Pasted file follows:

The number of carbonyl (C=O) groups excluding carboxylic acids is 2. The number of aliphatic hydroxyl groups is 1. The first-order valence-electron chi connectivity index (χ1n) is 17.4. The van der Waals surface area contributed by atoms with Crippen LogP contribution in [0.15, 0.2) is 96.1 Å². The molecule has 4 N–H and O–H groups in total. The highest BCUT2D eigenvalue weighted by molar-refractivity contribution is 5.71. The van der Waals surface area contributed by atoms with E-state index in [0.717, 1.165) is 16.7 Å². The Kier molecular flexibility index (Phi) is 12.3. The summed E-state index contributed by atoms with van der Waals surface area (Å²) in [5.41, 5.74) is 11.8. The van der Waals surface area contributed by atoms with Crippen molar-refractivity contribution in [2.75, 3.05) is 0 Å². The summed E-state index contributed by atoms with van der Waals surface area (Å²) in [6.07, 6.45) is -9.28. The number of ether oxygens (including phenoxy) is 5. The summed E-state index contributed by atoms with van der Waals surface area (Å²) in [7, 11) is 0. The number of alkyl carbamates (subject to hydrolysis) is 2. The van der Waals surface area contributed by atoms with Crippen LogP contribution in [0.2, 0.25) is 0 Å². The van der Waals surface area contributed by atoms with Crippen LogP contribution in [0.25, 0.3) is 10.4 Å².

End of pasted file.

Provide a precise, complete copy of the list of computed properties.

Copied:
The number of carbonyl (C=O) groups excluding carboxylic acids is 2. The number of aliphatic hydroxyl groups is 1. The first-order valence-electron chi connectivity index (χ1n) is 17.4. The van der Waals surface area contributed by atoms with Crippen LogP contribution in [0.15, 0.2) is 96.1 Å². The molecule has 4 N–H and O–H groups in total. The highest BCUT2D eigenvalue weighted by molar-refractivity contribution is 5.71. The van der Waals surface area contributed by atoms with E-state index in [0.717, 1.165) is 16.7 Å². The Kier molecular flexibility index (Phi) is 12.3. The summed E-state index contributed by atoms with van der Waals surface area (Å²) in [5.41, 5.74) is 11.8. The van der Waals surface area contributed by atoms with Crippen molar-refractivity contribution in [2.75, 3.05) is 0 Å². The summed E-state index contributed by atoms with van der Waals surface area (Å²) in [6.07, 6.45) is -9.28. The number of ether oxygens (including phenoxy) is 5. The summed E-state index contributed by atoms with van der Waals surface area (Å²) in [7, 11) is 0. The number of alkyl carbamates (subject to hydrolysis) is 2. The van der Waals surface area contributed by atoms with Crippen LogP contribution in [0.2, 0.25) is 0 Å². The van der Waals surface area contributed by atoms with Crippen LogP contribution in [0.25, 0.3) is 10.4 Å².